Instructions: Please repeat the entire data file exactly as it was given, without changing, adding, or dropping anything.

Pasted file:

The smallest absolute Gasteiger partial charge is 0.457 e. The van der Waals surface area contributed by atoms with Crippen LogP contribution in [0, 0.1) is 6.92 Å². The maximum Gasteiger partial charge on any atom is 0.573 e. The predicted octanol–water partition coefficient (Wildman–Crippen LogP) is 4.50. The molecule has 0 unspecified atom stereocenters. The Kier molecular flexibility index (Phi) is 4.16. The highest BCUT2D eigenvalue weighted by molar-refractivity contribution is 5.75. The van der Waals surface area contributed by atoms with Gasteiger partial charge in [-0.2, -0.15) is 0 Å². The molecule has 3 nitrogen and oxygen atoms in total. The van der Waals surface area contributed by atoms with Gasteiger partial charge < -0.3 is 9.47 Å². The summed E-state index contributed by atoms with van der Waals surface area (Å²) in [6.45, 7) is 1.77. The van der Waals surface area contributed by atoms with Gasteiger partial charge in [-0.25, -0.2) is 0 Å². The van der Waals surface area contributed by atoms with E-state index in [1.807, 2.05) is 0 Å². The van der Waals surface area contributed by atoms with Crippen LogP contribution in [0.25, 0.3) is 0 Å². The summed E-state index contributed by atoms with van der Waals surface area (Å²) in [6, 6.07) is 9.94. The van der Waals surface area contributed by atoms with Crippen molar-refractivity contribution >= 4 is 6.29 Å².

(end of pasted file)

The smallest absolute Gasteiger partial charge is 0.457 e. The van der Waals surface area contributed by atoms with Crippen LogP contribution in [0, 0.1) is 6.92 Å². The maximum Gasteiger partial charge on any atom is 0.573 e. The predicted octanol–water partition coefficient (Wildman–Crippen LogP) is 4.50. The molecule has 0 unspecified atom stereocenters. The Kier molecular flexibility index (Phi) is 4.16. The highest BCUT2D eigenvalue weighted by molar-refractivity contribution is 5.75. The van der Waals surface area contributed by atoms with Gasteiger partial charge in [-0.2, -0.15) is 0 Å². The molecule has 3 nitrogen and oxygen atoms in total. The van der Waals surface area contributed by atoms with Gasteiger partial charge < -0.3 is 9.47 Å². The summed E-state index contributed by atoms with van der Waals surface area (Å²) in [6.45, 7) is 1.77. The van der Waals surface area contributed by atoms with Gasteiger partial charge in [-0.25, -0.2) is 0 Å². The van der Waals surface area contributed by atoms with E-state index in [1.807, 2.05) is 0 Å². The van der Waals surface area contributed by atoms with Crippen LogP contribution in [0.25, 0.3) is 0 Å². The summed E-state index contributed by atoms with van der Waals surface area (Å²) in [6, 6.07) is 9.94. The van der Waals surface area contributed by atoms with Crippen molar-refractivity contribution >= 4 is 6.29 Å².